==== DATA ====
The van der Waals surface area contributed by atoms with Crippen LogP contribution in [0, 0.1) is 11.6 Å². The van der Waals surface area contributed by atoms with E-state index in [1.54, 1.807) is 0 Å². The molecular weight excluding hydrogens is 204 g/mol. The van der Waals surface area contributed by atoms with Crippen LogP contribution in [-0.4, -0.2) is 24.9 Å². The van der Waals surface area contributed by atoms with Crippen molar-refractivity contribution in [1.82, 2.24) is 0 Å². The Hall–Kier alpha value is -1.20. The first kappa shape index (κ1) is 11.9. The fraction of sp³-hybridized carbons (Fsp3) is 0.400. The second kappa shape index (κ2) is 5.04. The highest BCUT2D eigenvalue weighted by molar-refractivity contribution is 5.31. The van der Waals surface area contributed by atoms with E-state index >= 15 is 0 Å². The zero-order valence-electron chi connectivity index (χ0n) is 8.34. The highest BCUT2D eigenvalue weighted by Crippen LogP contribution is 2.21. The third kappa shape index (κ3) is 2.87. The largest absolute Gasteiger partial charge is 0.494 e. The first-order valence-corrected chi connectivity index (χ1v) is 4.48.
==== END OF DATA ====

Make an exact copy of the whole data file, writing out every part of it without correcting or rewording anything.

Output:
The van der Waals surface area contributed by atoms with Crippen LogP contribution in [0, 0.1) is 11.6 Å². The van der Waals surface area contributed by atoms with E-state index in [1.54, 1.807) is 0 Å². The molecular weight excluding hydrogens is 204 g/mol. The van der Waals surface area contributed by atoms with Crippen LogP contribution in [-0.4, -0.2) is 24.9 Å². The van der Waals surface area contributed by atoms with Crippen molar-refractivity contribution in [1.82, 2.24) is 0 Å². The Hall–Kier alpha value is -1.20. The first kappa shape index (κ1) is 11.9. The fraction of sp³-hybridized carbons (Fsp3) is 0.400. The second kappa shape index (κ2) is 5.04. The highest BCUT2D eigenvalue weighted by molar-refractivity contribution is 5.31. The van der Waals surface area contributed by atoms with E-state index >= 15 is 0 Å². The zero-order valence-electron chi connectivity index (χ0n) is 8.34. The highest BCUT2D eigenvalue weighted by Crippen LogP contribution is 2.21. The third kappa shape index (κ3) is 2.87. The largest absolute Gasteiger partial charge is 0.494 e. The first-order valence-corrected chi connectivity index (χ1v) is 4.48.